Needs evolve with society

What constitutes ‘needs’ are context specific, and can and do change over time.

We must recognise that as a society’s living standards and lifestyles change, so too do the requirements for belonging and participating in society. Something which was not a basic need before may have become a basic need now because not having that item would make it difficult for someone to participate in society. 

In our research into basic needs for older households, for example, our respondents reminded us that they did not consider mobile phones and internet access to be basic ten years ago. But in Singapore today, one would struggle to function in society without them. Many day-to-day transactions and interactions presume that people have internet access. On the other hand, newspaper subscriptions are no longer considered needs. Items that used to be part of belonging and participation in society may cease to be necessary as society changes. To keep pace with these changes, it is important that research into the definition of needs is updated on a regular basis. 

Conclusion

It is clear that income is a key means of meeting needs and thus a central determinant of well-being in Singapore today. To ensure everyone has sufficient income to meet basic needs, as a society, we need to review wages and redistribution–taxing and spending. To peg such policies to clear standards of adequate well-being, we also need a well-defined and regularly updated baseline of basic needs. 

Budget standards and cultural diversity

We have a new opinion piece (paywall) in The Straits Times today, by research team members Neo Yu Wei and Ad Maulod, examining how the definition of a basic standard in living developed by participants in our research reflected Singaporeans’ values relating to cultural diversity–and how they translated this practically and concretely into the household budgets that emerged:

Researchers in other countries have conducted similar research on minimum household budget standards, such as in the United Kingdom, Japan, Mexico, South Africa. However, only in Singapore did participants include the choice and freedom to engage in “one’s cultural and religious practices” as a key basic need. This underlies the importance participants place on being a member of their cultural community.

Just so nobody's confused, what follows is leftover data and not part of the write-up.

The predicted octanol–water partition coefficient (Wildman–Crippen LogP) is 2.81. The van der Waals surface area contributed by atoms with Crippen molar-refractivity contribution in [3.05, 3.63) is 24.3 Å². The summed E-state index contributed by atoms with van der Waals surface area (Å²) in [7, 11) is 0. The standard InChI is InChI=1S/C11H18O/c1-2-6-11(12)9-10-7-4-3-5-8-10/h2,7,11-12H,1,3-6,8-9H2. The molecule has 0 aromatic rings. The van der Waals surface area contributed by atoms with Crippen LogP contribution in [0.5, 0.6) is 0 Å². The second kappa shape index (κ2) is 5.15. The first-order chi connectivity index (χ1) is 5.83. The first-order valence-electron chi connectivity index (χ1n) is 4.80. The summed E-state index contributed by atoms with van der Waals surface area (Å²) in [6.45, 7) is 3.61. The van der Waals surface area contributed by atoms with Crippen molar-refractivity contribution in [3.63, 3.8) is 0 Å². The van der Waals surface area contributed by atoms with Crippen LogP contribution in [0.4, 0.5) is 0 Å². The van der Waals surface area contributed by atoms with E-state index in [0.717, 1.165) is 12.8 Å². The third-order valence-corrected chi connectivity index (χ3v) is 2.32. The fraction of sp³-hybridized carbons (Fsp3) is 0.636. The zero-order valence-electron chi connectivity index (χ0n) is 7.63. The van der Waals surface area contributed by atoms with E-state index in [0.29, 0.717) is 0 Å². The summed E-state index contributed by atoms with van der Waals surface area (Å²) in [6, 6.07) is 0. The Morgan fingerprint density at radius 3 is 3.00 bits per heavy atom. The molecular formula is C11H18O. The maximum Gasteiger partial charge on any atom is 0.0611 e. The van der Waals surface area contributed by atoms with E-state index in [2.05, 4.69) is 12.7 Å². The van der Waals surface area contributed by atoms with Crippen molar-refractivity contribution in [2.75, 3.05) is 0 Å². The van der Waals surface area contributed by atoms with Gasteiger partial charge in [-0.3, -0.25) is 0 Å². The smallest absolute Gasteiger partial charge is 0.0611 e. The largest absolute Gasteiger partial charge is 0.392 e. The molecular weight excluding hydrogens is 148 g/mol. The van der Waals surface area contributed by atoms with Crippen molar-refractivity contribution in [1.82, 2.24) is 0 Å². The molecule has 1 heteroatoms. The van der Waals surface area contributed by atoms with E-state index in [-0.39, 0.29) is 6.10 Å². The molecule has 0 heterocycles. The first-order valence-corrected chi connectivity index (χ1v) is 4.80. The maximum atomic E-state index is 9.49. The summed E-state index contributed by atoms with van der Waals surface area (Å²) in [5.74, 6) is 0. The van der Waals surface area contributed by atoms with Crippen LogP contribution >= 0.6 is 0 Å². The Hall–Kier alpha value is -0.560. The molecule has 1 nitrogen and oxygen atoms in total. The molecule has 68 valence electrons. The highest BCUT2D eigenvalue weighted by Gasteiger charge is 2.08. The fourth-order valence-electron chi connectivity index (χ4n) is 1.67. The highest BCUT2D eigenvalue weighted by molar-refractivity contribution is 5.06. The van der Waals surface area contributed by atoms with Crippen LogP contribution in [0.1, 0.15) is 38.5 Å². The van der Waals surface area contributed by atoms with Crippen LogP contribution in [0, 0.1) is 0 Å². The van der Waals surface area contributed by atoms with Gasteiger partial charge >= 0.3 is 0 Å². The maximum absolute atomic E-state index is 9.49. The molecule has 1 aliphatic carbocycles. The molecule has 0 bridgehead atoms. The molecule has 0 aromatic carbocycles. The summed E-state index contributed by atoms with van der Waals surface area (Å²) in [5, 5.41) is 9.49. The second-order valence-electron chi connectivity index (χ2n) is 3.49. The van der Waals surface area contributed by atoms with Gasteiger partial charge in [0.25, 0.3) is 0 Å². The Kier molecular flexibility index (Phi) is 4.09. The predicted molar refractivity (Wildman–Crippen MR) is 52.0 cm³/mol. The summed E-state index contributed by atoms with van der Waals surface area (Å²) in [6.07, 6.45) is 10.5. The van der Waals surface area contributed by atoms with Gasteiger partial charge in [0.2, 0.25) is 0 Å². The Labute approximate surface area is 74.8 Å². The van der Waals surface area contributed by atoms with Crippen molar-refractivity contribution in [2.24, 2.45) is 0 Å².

In discussing how to translate this definition into everyday practice, participants who come from diverse ethnic, religious, and socioeconomic backgrounds, took time to hear different views expressed, acknowledge the importance of different practices, before finding ways to agree on common and shared needs for every older person in Singapore.

A budget standard for everyone in a diverse society‘ by Neo Yu Wei and Ad Maulod (The Straits Times, 28 June 2019)

Our latest opinion piece in TODAY

TODAYonline has just published an opinion piece by Teo You Yenn and Ng Kok Hoe of our research team, exploring what it means to set a baseline for meeting needs:

A key aim in the MIS approach is to translate needs which may initially appear abstract — needs for independence or connection, for example — into concrete things which can be clearly and explicitly budgeted for.

The oft-repeated cliché that “money cannot buy happiness” may well be true in its most literal and simplistic conception, but our participants’ deliberations demonstrated that there are many concrete and material things — which require specific sums of money — that are needed to meet people’s needs.

While these material things cannot guarantee anything as subjective as “happiness”, they are deeply connected to well-being and important preconditions to happiness.

S$1,379 a month needed for basic needs? This is how Singapore’s seniors agree on this baseline‘ by Teo You Yenn and Ng Kok Hoe (TODAYonline, 4 June 2019)

MIS in the news! (4)

Media discussion of our MIS report findings is continuing! In today’s Straits Times, Dr Kanwaljit Soin writes:

We also know that current older workers are paid low wages, with two-thirds employed as cleaners, labourers and related workers, and categorised in the three lowest-paying occupational categories. They are paid less than the sum required for a basic standard of living, if we take $1,379 as the benchmark.

Needy Singapore citizens and permanent residents who are unable to work due to old age, illness, disability or unfavourable family circumstances, have been recipients of what is known as the Public Assistance Scheme and now called the ComCare Long-Term Assistance scheme.

The sum given per month for many years was about $500 and below, and finally increased to $600 per person this year, with two-person households getting $1,000.
Looking at CPF and retirement schemes shows there are real shortfalls in achieving the MIS through these routes.

Manpower Minister Josephine Teo revealed in Parliament in February that nearly three-quarters of those getting monthly payouts from the CPF Life Scheme or Retirement Sum Scheme receive less than $500 a month, while average monthly payouts for those between 70 and 79 was just $290.

Only 268,000 people were receiving these payments. The number of people over 65 is more than half a million, and so the remainder was left out of these two schemes.

Helping the elderly thrive is good for Singapore as a community‘ by Kanwaljit Soin (The Straits Times, 4 June 2019)

There were also several reports on the weekend: